Ex-Whitehall boss and Labour adviser Lord Kerslake backs second Brexit referendum
A senior peer and adviser to Jeremy Corbyn has thrown his full weight behind calls for a second referendum on Brexit.
Former civil service chief Lord Kerslake said a fresh vote would avoid the potential “catastrophe” of a no-deal Brexit.
Labour leader Mr Corbyn has resisted calls for a referendum on the final Brexit deal Theresa May comes back with from Brussels, insisting that a general election should take place instead.
But Lord Kerslake told Business Insider: “I've changed my view and now back a second referendum.”
He said a “combination of poor negotiations and poor choices have left us in an unenviable place, and that's why we've got to re-open this question, even at this late stage”.
He added that the ballot paper for another referendum should not include the option of crashing out of the bloc without a deal - a prospect he branded “not tenable”.
“Pursuing a no-deal Brexit, or even contemplating it when you know the damage it could do to ordinary people is frankly irresponsible,” he argued.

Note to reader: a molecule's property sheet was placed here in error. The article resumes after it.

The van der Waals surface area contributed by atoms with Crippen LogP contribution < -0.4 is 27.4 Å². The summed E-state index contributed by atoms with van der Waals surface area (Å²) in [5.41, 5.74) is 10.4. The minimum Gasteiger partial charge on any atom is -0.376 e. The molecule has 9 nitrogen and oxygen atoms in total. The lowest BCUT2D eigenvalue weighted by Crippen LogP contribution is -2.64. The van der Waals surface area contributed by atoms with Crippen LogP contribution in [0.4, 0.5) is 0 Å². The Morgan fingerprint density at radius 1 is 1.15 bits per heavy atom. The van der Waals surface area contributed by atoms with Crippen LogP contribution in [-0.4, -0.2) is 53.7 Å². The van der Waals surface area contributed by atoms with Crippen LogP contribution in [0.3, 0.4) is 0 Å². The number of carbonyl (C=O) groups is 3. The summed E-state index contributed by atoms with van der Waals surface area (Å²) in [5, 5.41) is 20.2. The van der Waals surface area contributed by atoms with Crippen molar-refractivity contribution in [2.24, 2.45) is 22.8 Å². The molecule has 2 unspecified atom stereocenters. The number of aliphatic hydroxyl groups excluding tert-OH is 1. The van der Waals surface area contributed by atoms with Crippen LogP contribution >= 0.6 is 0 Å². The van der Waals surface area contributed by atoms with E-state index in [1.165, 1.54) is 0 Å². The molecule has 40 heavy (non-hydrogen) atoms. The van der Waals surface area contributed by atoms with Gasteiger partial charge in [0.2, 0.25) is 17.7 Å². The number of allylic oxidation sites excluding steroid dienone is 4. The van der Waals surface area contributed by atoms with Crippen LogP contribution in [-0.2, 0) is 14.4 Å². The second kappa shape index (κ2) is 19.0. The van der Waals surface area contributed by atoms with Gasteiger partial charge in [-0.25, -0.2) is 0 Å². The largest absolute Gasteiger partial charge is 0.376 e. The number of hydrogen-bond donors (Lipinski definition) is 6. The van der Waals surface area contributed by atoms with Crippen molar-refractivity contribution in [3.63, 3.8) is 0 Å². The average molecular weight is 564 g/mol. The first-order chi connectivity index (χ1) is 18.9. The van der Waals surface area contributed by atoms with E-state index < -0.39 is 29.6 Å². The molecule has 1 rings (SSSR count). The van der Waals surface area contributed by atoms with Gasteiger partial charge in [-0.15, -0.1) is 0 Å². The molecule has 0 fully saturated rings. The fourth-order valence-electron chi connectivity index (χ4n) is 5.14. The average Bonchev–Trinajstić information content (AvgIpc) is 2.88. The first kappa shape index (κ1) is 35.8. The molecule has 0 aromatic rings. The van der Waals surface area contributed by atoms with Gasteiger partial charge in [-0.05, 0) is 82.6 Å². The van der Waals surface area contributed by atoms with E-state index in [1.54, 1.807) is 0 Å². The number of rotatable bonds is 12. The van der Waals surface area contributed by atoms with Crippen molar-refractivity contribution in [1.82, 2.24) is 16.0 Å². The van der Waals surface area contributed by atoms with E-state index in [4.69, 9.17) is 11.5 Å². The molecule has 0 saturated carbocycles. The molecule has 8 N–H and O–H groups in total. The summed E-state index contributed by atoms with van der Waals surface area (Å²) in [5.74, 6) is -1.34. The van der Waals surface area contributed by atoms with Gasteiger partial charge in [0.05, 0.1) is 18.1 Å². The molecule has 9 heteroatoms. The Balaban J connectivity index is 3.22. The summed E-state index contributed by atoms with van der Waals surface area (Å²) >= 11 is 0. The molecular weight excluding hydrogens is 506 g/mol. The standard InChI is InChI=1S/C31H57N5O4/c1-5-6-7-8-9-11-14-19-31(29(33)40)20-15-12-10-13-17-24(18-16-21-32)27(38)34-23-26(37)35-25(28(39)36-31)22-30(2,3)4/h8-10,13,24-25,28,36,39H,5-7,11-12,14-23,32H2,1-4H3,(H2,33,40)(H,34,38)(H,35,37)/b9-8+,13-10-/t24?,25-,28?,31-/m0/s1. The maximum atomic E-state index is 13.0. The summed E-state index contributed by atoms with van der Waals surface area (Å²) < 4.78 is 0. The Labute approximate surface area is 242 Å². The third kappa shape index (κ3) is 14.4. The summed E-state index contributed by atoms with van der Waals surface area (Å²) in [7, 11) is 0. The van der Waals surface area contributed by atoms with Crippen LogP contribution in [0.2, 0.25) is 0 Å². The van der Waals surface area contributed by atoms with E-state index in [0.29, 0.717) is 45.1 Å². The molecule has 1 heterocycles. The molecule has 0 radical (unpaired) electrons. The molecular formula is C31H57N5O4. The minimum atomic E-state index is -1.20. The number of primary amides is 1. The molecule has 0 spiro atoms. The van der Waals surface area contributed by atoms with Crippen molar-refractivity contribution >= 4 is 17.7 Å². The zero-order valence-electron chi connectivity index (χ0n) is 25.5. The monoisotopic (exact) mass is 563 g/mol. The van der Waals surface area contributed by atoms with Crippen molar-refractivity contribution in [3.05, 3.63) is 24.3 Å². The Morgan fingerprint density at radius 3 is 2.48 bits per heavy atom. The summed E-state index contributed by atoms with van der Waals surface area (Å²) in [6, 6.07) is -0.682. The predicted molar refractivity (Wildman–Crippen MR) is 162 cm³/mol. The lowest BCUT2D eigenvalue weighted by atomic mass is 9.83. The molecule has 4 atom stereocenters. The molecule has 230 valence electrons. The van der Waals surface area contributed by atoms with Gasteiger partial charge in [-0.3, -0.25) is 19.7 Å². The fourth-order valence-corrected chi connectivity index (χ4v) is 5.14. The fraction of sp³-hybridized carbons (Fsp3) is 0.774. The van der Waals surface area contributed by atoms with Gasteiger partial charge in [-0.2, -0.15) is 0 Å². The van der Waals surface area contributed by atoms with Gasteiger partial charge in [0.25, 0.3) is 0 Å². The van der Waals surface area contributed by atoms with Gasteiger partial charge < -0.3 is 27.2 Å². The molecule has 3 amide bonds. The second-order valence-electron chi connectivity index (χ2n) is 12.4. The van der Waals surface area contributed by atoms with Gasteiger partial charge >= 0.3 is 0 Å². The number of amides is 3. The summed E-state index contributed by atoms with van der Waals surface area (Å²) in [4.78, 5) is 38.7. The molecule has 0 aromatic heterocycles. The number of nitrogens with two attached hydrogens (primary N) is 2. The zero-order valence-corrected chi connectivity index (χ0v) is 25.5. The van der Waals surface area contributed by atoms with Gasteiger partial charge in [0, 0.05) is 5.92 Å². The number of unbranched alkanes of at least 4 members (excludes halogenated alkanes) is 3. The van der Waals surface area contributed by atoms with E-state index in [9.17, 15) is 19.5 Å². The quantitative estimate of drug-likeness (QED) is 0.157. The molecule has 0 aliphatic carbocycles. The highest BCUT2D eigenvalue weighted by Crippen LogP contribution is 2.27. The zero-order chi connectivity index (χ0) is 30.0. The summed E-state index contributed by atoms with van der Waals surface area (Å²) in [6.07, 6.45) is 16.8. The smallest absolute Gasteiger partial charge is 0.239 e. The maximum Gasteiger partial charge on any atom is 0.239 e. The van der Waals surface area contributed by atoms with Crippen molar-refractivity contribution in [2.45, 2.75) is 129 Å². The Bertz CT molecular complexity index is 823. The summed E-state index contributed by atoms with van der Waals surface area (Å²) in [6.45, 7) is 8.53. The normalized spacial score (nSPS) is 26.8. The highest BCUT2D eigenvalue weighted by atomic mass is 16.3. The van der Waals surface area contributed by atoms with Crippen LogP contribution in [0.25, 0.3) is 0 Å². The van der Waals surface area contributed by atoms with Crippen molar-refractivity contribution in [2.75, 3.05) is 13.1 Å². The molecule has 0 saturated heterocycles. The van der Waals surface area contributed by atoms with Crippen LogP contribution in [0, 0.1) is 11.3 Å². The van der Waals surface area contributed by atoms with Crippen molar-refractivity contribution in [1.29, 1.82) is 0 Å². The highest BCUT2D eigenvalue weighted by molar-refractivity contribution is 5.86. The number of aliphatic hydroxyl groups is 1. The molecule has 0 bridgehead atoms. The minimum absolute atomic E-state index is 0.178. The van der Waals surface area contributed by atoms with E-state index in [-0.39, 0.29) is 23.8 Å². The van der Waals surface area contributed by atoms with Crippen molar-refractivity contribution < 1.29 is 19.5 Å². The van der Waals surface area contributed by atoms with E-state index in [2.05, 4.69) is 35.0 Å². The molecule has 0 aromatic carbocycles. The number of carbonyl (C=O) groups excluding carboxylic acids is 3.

“We shouldn't really consider it as an option, because its consequences are so enormous... The economic shock would be very significant.”
Meanwhile, the Scottish Parliament last night became the first legislature in the UK to vote for a second referendum. Significantly, however, all but two Labour MSPs abstained.
Meanwhile, Foreign Secretary Jeremy Hunt will today insist the UK and France will remain "tied by the bonds of friendship" after Brexit - despite tensions between the nations during the talks.
French president Emmanuel Macron was reportedly determined to take a tough line with the UK in the negotiations and said the leaders of the Brexit campaign were "liars".
But at a speech in Paris Mr Hunt will champion the UK-French relationship as "one of competition, co-operation, similarity and difference".
It comes as an Anglo-French task force warned that co-operation on cyber security and counter-terrorism could be put at risk if the UK quits without a deal.
Elsewhere, Dominic Raab revealed plans for a post-Brexit “youth mobility scheme” to allow young people to cross the Channel easily for travel and work.
The Brexit Secretary told a Tech UK summit he wanted 18 to 30-year-olds to “take advantage of not just the fun that can be had by travelling around, but also the work opportunities”.